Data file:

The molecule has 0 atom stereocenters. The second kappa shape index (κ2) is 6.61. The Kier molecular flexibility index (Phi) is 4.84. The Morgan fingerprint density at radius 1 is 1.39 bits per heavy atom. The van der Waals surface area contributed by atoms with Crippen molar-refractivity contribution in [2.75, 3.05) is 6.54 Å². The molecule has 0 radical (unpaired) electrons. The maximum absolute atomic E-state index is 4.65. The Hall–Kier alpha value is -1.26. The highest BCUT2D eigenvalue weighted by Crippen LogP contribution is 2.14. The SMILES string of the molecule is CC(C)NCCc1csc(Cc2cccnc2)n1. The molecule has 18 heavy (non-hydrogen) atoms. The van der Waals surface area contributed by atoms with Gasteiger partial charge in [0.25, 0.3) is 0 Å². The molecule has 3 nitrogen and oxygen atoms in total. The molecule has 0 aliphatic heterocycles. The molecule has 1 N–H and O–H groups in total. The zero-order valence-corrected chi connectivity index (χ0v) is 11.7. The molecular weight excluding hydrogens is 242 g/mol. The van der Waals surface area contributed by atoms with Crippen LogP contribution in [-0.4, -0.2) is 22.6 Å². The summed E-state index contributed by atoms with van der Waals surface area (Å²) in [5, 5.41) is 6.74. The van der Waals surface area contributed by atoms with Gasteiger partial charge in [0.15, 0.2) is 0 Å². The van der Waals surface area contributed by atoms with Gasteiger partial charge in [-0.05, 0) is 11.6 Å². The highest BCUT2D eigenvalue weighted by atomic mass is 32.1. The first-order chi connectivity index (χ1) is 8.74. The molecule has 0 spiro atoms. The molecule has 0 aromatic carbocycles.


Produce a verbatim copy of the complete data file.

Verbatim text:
The molecule has 0 atom stereocenters. The second kappa shape index (κ2) is 6.61. The Kier molecular flexibility index (Phi) is 4.84. The Morgan fingerprint density at radius 1 is 1.39 bits per heavy atom. The van der Waals surface area contributed by atoms with Crippen molar-refractivity contribution in [2.75, 3.05) is 6.54 Å². The molecule has 0 radical (unpaired) electrons. The maximum absolute atomic E-state index is 4.65. The Hall–Kier alpha value is -1.26. The highest BCUT2D eigenvalue weighted by Crippen LogP contribution is 2.14. The SMILES string of the molecule is CC(C)NCCc1csc(Cc2cccnc2)n1. The molecule has 18 heavy (non-hydrogen) atoms. The van der Waals surface area contributed by atoms with Gasteiger partial charge in [0.25, 0.3) is 0 Å². The molecule has 3 nitrogen and oxygen atoms in total. The molecule has 0 aliphatic heterocycles. The molecule has 1 N–H and O–H groups in total. The zero-order valence-corrected chi connectivity index (χ0v) is 11.7. The molecular weight excluding hydrogens is 242 g/mol. The van der Waals surface area contributed by atoms with Crippen LogP contribution in [-0.4, -0.2) is 22.6 Å². The summed E-state index contributed by atoms with van der Waals surface area (Å²) in [5, 5.41) is 6.74. The van der Waals surface area contributed by atoms with Gasteiger partial charge in [0.15, 0.2) is 0 Å². The van der Waals surface area contributed by atoms with Gasteiger partial charge in [-0.05, 0) is 11.6 Å². The highest BCUT2D eigenvalue weighted by atomic mass is 32.1. The first-order chi connectivity index (χ1) is 8.74. The molecule has 0 spiro atoms. The molecule has 0 aromatic carbocycles.